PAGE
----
Alabama sent the most restrictive abortion bill in the country to the governor’s desk Tuesday night, with the state’s Senate passing legislation that could punish doctors who perform abortions with life in prison.
The state’s Republican backers have pushed the legislation, which amounts to a near-total ban on abortion in the state, forward with the express goal of overturning Roe v. Wade, the Supreme Court case legalizing abortion. Alabama lawmakers join legislators in several other states in putting forth legislation to restrict abortion, such as Georgia’s recent fetal heartbeat bill.
After more than four hours of debate, the Republican-led Senate voted 25-6 to pass HB 314, which would slap doctors with up to 99 years in prison for performing an abortion. The Alabama House passed the bill earlier this month.
The law only allows exceptions “to avoid a serious health risk to the unborn child’s mother,” for ectopic pregnancy and if the “unborn child has a lethal anomaly.” Democrats re-introduced an amendment to exempt rape and incest victims, but the motion failed on an 11-21 vote.
Republican Gov. Kay Ivey will have six days to sign the legislation, though the bill would not take effect until six months after becoming law. Ivey has not publicly taken a stance on the bill but has previously aligned herself as anti-abortion, lamenting the courts striking down another Alabama abortion law last year.
“As this legislation is still making its way through the legislative process, the governor intends to withhold comment until it makes its way to her desk for signature,” Ivey spokeswoman Lori Jhons said in a statement.
American Civil Rights Union of Alabama Executive Director Randall Marshall said that his organization would join with the national ACLU, Planned Parenthood, and Planned Parenthood of Southeast to challenge the bill in court within “a few weeks” should it become law.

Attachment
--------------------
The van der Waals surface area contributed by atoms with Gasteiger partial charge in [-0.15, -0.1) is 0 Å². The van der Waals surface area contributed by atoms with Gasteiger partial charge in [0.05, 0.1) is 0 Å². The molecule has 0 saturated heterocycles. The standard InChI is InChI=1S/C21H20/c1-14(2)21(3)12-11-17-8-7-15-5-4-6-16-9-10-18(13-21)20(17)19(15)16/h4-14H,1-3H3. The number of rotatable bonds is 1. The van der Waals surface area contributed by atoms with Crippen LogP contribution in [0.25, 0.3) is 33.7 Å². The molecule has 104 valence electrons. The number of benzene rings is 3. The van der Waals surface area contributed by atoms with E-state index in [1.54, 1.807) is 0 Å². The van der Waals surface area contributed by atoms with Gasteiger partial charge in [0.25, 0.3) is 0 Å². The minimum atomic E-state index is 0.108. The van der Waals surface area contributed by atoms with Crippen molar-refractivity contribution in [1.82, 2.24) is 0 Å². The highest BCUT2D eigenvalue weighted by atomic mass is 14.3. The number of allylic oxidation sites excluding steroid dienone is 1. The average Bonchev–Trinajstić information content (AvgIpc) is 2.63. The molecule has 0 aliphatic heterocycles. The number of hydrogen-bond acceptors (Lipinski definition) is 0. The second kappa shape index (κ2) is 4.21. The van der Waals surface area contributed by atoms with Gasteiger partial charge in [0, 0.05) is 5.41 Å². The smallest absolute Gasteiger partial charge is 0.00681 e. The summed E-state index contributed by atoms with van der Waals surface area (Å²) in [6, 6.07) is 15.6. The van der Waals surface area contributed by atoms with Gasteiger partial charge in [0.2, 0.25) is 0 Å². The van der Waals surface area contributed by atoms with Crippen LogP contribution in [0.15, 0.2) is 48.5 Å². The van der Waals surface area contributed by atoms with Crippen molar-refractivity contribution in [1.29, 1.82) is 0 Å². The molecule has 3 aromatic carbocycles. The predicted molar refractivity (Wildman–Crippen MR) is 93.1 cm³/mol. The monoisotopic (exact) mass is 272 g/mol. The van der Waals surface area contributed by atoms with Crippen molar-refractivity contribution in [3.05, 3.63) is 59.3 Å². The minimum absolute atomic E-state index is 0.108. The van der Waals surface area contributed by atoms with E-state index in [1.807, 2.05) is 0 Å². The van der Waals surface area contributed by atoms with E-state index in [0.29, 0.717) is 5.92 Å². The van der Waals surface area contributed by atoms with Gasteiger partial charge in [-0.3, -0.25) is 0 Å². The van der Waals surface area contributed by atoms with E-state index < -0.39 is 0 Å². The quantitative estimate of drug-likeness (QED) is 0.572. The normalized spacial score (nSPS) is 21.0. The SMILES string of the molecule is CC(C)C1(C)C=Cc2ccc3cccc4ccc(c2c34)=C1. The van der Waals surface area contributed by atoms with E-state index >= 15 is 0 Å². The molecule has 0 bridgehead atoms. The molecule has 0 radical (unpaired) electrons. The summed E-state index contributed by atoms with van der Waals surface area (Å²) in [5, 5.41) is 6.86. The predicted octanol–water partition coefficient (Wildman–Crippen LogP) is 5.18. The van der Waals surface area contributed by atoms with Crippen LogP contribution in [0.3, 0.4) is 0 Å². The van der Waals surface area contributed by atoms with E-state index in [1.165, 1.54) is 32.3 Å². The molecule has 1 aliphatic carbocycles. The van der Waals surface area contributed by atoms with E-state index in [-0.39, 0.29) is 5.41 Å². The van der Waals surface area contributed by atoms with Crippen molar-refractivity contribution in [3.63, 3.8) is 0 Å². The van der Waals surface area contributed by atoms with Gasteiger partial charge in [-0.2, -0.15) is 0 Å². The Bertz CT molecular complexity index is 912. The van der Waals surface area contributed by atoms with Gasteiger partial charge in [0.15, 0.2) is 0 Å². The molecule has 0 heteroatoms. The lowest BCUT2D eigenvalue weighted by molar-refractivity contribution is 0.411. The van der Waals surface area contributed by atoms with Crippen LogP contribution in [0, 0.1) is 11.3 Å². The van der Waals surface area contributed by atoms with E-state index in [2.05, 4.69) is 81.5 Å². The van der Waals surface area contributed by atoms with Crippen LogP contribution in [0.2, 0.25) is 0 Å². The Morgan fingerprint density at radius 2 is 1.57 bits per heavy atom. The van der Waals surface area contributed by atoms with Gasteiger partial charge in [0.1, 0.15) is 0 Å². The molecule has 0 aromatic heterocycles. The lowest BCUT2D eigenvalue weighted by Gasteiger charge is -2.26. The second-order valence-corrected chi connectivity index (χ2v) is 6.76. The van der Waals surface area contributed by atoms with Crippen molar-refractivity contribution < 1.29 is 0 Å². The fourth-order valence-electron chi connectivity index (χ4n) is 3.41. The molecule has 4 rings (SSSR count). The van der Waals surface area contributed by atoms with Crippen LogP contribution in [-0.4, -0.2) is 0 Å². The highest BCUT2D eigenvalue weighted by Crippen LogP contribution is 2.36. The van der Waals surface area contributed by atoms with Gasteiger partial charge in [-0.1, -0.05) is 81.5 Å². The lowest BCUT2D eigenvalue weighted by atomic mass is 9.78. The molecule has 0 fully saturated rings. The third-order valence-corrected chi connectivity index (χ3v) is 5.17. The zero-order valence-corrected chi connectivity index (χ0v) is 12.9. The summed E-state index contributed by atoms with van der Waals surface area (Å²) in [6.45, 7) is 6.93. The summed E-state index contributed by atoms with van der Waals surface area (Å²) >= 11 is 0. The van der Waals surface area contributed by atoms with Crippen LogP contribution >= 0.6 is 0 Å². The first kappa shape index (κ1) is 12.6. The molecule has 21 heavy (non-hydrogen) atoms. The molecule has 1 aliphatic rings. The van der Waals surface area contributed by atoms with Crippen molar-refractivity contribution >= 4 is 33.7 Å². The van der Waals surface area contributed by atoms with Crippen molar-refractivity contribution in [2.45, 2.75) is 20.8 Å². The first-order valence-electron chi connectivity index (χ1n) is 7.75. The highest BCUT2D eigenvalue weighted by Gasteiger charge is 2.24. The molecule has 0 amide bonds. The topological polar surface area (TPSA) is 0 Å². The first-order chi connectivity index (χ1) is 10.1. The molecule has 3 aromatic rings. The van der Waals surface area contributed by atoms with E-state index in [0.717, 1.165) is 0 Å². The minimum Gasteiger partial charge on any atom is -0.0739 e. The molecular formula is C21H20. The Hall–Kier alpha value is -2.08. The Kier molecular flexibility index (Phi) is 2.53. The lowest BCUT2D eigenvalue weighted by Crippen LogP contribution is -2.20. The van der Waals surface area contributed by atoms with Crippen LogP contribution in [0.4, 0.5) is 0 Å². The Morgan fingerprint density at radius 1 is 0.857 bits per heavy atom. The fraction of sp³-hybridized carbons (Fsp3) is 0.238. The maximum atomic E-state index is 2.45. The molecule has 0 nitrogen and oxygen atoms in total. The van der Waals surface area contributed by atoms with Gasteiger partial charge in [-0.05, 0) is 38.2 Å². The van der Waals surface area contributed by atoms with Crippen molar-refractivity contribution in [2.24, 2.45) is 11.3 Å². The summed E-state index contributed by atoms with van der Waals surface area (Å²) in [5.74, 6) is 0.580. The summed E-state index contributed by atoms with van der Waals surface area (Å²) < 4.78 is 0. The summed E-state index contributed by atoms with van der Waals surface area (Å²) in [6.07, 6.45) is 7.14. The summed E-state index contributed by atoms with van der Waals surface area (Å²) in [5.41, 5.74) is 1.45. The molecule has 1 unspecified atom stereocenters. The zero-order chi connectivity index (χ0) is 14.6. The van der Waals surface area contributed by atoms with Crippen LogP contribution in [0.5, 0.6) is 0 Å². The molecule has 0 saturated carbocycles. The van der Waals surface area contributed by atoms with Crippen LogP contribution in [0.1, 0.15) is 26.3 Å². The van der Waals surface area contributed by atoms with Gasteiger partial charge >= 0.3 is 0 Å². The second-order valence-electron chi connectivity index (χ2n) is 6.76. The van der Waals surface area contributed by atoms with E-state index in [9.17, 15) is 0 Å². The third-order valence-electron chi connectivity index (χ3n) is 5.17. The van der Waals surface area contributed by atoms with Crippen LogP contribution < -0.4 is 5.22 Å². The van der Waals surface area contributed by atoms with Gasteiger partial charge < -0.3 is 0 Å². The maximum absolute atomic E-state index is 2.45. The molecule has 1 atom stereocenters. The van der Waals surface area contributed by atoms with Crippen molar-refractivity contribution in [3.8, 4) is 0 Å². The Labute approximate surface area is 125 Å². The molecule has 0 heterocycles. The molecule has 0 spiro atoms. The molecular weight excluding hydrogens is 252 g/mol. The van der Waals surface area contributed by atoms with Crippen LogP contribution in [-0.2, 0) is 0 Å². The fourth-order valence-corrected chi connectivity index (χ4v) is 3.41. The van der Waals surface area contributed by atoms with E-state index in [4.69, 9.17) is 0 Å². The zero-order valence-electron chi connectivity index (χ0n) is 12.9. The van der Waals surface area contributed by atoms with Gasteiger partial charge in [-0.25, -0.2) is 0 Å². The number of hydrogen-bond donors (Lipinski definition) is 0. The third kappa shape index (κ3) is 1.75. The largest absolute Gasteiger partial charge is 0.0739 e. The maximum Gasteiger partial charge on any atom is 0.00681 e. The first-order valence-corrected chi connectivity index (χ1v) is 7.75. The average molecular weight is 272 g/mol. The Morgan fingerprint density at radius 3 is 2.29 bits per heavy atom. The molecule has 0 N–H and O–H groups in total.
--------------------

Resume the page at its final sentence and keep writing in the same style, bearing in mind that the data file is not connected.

The bill’s consideration Tuesday made frequent reference to the chamber’s dramatic vote last week to drop an amendment that would have made exemptions to abortions performed for instances of rape or incest.
Republican State Sen. Clyde Chambliss, who ushered the bill through the chamber, emphasized in his introduction that the bill impacts women who are “known to be pregnant” and would provide “every female that’s pregnant or thinks they’re pregnant, and the male who was involved, it gives them that window of time — this bill does not change that window of time.”
In a news release, Chambliss touted that his bill outlaws surgical abortions as soon as a pregnancy can be medically determined. Speaking on the Senate floor, Chambliss repeatedly referred to a “window” of time between conception and when a woman knows for certain that she’s pregnant. The state senator said he believed that time was between about seven and 10 days.
“She has to take a pregnancy test, she has to do something to know whether she’s pregnant or not,” he said.
“You can’t know that immediately, it takes some time for all those chromosomes and all that.”
Many women don’t yet know for certain that they’re pregnant even at six weeks into a pregnancy — the earliest a fetal heartbeat can be detected.
When Democratic state Sen. Rodger Smitherman asked what would happen under the bill to a young girl who was a victim of incest and found out she was pregnant, Chambliss said that he hoped that the bill would result in young women learning to seek physical and mental help quickly if they are abused.